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Common painkillers triple side effects of dementia, study says

Common painkillers have previously been linked to heart risks. Now scientists believe the medication could also triple the side effects of dementia, according to a new report. 

» RELATED: Common painkillers linked to increased heart risks, new study finds

Researchers from universities in Europe recently conducted a study, presented at the Alzheimer’s Association International Conference, to explore the impacts of opioid-based painkillers. 

To do so, they examined 162 people with dementia and depression from 47 Norwegian care homes, taking note of the medicine they were prescribed.

After they analyzed the results, they found side effects tripled for those who were prescribed buprenorphine, a painkiller prescribed to 15 percent of dementia patients in countries where it is available. They saw a significant rise in personality changes, confusion, and sedation. These patients were also significantly less active. 

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In a separate study, they evaluated mice with a condition comparable to Alzheimer’s disease and arthritis. They said the rodents with Alzheimer’s responded to lower doses of the opioid-based morphine, compared to those without the disorder. Those with the condition also suffered worse side effects and produced more of the body’s natural endogenous opioids such as endorphins.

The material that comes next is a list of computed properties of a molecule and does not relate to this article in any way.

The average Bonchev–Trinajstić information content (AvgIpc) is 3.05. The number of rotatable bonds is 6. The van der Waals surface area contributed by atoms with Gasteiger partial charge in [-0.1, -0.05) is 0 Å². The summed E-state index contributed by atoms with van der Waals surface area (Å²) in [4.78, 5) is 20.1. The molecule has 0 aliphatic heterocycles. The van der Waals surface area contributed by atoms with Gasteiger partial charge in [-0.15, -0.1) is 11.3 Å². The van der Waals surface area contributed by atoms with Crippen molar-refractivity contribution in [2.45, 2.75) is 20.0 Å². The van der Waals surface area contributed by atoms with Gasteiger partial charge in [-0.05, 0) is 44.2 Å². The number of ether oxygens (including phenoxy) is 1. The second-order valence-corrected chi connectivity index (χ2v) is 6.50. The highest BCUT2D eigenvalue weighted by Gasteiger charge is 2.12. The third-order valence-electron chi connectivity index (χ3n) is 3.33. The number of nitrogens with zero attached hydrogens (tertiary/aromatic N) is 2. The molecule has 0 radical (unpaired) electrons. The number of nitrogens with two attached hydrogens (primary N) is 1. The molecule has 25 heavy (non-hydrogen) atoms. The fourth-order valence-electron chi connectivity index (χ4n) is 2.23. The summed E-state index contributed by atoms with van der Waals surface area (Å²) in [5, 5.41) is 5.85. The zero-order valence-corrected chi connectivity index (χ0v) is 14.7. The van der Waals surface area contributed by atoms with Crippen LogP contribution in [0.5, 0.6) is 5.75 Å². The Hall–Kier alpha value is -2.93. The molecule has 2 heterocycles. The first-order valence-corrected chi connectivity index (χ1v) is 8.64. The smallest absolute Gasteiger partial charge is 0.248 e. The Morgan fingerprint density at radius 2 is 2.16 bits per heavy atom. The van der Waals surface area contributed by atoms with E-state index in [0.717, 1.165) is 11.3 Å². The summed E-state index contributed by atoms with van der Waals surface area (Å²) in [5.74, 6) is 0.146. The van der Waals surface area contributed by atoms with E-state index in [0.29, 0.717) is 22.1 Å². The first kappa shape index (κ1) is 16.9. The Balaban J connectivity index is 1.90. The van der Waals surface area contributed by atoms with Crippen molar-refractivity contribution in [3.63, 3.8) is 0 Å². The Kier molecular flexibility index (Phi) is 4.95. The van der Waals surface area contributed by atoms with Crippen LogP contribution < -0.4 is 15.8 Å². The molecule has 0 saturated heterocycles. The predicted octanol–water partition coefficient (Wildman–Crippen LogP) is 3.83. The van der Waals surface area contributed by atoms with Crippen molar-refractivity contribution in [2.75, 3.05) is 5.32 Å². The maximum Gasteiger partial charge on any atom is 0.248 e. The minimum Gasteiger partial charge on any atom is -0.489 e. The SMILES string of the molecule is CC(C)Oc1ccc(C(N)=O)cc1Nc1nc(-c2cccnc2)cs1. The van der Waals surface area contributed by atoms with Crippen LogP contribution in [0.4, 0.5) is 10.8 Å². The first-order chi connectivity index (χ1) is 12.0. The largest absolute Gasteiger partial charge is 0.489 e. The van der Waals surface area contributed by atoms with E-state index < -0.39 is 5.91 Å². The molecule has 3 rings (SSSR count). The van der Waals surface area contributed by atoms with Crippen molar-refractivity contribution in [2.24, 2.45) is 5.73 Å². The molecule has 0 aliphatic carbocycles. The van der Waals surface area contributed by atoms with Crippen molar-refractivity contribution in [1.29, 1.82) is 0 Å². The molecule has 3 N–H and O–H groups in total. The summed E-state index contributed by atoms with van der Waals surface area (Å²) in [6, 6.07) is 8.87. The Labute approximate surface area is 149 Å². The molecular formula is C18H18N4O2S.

» RELATED: More than 11 million Americans prescribed wrong dose of common drugs, scientists say

In another assessment, they focused only on Z drugs, a group of medicines including zolpidem, zopiclone and zaleplon. The team analyzed the data for 2,952 people with dementia prescribed the medication and data for 1,651 who were not. 

They discovered that people who took Z-drugs were more likely to fracture a bone, compared to those who didn’t take them. Bone fractures are related to an increased risk of death in people with dementia.

“Research into antipsychotics highlighted that they increased harmful side effects and death rates in people with dementia. This compelling evidence base helped persuade everyone involved in the field to take action, from policy makers to clinicians, reducing prescribing by 50 percent,” coauthor Clive Ballard said in statement. “We now urgently need a similar concerted approach to opioid-based painkillers and Z-drugs, to protect frail elderly people with dementia from fractures and increased risk of death.”

Researchers now hope to continue their investigations to determine whether adjusting the dosage of painkillers given to those with dementia can reduce dangerous side effects. 

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